I’ve been reading a lot of books about women on boats, lately, so it seems only natural that I shifted to women on beaches. While I don’t read a huge number of romance novels, or historicals, I enjoy both when done well. Based on my recent reading of Tides of Love Tracy Sumner does them well.

Marielle-Claire (Elle) Beaumont is a smart, feisty young woman, but she’s also written in a manner that doesn’t make her seem jarringly out of period. She’s curious about sex, and appropriately innocent of certain facts, but not so naive that she doesn’t understand the theory. I like that she admits she wants love, that she knows herself that well, and I also applaud the author’s choice to give her not just the means for an education but the desire for one.

Likewise, romantic lead Noah, while prickly and clearly suffering from childhood trauma and innate sensitivity, is well-drawn as a scholarly, reasonably type in a place where sheer physicality rules the day. It’s a classic trope, but it’s one that works, and in this novel, it works especially well – as does the mystery of his real-world romantic experience.

The background characters were also nicely written. The teaser chapters attached to the back of the book show that there’s a sequel that focuses on one of Noah’s brothers, but all the of the townsfolk were interesting people I’d enjoy reading more about.

In reviewing a romance novel, you have to take a moment to discuss the sex scenes. Sumner’s writing in these scenes was a nice balance – not too clinical, not too comical, not too florid. While I’m personally opposed to sex on the beach (sand just should not go in certain places), I had no problem believing the passion that drew these two characters to it.

The plot itself is also decent. Yes, it’s obvious that Elle and Noah will eventually end up together, but we know that of every romance novel pair. What we don’t know is the specific journey, and with her attention to history and careful dialogue Ms. Sumner’s Tides of Love leaves nothing lacking.

It’s light reading. But it’s very satisfying light reading.

Goes well with: a tuna sandwich and lemonade; picnic blanket optional.

ATOPIA: An Update from Matthew Mather

An email from Mr. Mather this morning:

Many apologies, but after talking with a few people it seems there was a technical issue with the augmented reality target in “Atopia 1 – Blue Skies” yesterday that made it difficult for some people to view the augmented reality image.

I have corrected the issue with an updated version. If you had any problems seeing the augmented reality image yesterday (it should work very easily!) you can upload a new augmented reality image by downloading “Atopia 2 – Timedrops” (the 2nd part of the series) right now (it is $0.99 cents, sorry but I couldn’t get the promotion manager to make it zero for today)…

…or you can download a new copy of “Atopia 1 – Blue Skies” tomorrow (Saturday) by following the instructions below (I should have a corrected version loaded into Atopia 1 by this afternoon…sorry for delay, just frustrating slow refresh rates with Kindle system)…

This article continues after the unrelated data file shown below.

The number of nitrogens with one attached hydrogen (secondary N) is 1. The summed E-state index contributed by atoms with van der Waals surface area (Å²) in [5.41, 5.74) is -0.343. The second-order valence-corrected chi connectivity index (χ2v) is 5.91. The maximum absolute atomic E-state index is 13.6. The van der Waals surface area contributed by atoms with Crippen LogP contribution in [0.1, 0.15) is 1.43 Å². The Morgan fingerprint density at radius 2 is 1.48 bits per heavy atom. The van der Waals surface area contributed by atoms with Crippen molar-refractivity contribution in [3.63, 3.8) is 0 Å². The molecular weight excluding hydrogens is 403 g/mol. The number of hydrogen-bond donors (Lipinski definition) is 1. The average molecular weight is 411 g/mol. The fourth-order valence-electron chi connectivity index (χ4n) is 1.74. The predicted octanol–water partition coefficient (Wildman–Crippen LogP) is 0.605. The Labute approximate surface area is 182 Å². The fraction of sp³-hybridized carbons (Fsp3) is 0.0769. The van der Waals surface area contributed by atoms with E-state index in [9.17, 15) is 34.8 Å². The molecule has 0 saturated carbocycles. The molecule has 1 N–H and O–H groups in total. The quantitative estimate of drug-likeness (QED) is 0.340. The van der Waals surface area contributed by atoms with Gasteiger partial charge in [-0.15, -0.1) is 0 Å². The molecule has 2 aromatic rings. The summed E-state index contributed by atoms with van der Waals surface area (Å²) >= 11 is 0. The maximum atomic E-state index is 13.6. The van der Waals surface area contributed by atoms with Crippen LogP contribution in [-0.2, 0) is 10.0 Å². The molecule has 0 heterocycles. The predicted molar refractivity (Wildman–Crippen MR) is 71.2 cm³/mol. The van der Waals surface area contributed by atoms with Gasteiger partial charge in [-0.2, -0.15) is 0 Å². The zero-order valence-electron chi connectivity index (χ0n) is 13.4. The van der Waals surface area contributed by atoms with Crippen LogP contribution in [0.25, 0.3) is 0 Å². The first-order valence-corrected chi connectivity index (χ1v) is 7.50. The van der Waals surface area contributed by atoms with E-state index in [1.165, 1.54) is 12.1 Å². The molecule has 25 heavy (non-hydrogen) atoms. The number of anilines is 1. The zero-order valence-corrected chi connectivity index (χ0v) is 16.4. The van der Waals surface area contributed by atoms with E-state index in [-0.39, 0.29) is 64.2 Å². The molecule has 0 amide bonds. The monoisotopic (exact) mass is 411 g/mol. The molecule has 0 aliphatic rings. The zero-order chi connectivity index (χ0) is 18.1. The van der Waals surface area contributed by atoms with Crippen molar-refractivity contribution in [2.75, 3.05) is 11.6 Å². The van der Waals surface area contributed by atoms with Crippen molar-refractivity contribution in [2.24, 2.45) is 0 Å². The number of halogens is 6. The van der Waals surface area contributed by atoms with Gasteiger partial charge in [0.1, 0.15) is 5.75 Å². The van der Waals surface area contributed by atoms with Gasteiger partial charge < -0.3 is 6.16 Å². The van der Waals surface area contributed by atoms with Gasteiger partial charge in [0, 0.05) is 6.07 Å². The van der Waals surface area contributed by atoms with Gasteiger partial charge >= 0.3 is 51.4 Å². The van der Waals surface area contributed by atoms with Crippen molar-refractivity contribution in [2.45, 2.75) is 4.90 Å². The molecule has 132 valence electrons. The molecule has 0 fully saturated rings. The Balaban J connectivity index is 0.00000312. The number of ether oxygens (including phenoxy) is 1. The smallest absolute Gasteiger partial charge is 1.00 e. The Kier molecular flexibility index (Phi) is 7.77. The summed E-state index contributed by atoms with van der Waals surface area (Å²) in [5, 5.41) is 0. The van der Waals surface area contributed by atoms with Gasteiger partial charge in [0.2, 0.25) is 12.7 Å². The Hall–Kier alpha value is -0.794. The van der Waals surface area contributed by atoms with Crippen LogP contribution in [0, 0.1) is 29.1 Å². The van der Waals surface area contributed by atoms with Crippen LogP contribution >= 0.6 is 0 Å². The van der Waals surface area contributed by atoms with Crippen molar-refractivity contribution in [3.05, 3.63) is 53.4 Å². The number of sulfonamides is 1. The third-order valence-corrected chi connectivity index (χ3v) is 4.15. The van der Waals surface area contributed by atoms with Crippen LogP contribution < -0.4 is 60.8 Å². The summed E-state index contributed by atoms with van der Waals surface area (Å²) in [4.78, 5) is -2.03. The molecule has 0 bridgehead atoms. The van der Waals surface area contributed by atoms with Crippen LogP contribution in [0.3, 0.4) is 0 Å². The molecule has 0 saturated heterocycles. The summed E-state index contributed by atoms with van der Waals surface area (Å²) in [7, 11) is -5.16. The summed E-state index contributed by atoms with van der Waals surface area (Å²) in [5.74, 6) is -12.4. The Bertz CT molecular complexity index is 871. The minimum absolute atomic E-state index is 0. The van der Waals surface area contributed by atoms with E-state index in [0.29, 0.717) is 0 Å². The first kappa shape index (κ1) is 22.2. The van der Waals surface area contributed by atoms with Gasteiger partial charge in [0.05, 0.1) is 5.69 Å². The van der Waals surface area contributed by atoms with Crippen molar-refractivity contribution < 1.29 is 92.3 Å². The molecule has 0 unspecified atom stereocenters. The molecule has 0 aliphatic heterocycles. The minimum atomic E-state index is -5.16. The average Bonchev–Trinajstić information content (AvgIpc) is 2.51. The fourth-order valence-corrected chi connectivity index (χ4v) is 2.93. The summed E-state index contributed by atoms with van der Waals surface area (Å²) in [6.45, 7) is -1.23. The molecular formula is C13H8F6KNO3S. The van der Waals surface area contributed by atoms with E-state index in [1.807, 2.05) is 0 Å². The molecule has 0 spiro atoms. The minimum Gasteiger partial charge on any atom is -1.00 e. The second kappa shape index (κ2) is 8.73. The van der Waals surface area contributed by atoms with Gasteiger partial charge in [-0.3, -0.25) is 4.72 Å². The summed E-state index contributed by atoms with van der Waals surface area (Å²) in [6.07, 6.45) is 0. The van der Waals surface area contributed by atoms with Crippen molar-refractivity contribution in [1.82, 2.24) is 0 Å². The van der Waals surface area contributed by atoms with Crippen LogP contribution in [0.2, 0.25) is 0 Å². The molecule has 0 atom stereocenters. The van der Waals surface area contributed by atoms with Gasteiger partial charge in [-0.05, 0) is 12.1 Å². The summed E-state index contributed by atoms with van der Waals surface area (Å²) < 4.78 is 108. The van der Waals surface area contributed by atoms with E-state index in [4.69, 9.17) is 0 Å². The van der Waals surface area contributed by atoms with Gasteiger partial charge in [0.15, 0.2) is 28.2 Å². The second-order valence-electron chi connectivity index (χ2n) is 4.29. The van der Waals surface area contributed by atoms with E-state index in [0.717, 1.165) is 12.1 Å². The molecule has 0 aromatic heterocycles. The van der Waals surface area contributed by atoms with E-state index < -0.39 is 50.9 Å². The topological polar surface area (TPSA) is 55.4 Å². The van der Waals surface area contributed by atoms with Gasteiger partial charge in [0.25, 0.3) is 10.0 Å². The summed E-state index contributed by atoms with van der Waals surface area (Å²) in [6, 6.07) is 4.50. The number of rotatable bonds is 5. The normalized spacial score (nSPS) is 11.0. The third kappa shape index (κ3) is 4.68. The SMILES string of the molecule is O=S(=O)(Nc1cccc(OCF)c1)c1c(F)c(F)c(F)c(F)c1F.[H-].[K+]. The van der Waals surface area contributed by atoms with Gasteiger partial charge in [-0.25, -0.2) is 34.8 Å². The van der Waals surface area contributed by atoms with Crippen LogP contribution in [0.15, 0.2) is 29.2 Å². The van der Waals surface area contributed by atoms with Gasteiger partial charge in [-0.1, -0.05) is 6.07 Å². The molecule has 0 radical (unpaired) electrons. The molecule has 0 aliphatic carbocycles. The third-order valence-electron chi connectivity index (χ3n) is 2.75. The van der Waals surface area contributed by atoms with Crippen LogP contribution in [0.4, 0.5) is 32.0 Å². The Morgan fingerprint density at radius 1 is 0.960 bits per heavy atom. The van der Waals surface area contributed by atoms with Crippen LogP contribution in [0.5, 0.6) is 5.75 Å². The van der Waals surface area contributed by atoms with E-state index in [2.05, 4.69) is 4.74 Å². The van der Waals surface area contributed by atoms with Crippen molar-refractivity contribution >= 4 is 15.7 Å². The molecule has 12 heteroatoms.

To load a new copy of Atopia 1 you would need to erase your current version by following these steps

1) Type “my kindle” into search bar in
2) Cllick “manage my kindle” from list of options that appear
3) On list item “Atopia 1” that appears in your list of Kindle items, click “actions” and then choose option “delete”
4) Type “Atopia” in search bar and reload Atopia 1

Many apologies for any wasted time or frustrations…it is a very cool effect and I will make sure to test for thoroughly in the future…!

Augmented Reading?

Earlier today, I received an email that reads, in part:

Atopia novels first to use Kindle as augmented reality platform

The new Atopia series of novellas are the first to use the Kindle to view 3D augmented reality images of objects in the stories

NEW YORK, March 15th, 2012 – Today author Matthew Mather announced the release of the Atopia series of novellas, the first to use the Amazon Kindle or other reading device as an augmented reality viewing platform. Using augmented reality markers embedded in the stories, readers are able to view fully 3D images of the world of Atopia “floating” above their Kindle. Everything to experience this effect is available for free right now, including a free limited time offer (March 15th -18th) of the first Atopia story. To try it out for yourself, just click here to go to Amazon to download for free today, or type “Atopia” into your Kindle (or Kindle app on PC or iPad), download “Atopia 1 – Blue Skies” and then follow the instructions at the end of the story.

The book is available free through the weekend, so I downloaded it, but I won’t have time to read it til Saturday or Sunday. If you also download it, let me know: what kind of Kindle you have (Kindle3? New key-less Kindle? Kindle Fire? Kindle app on an iDevice?) and tell me what you think.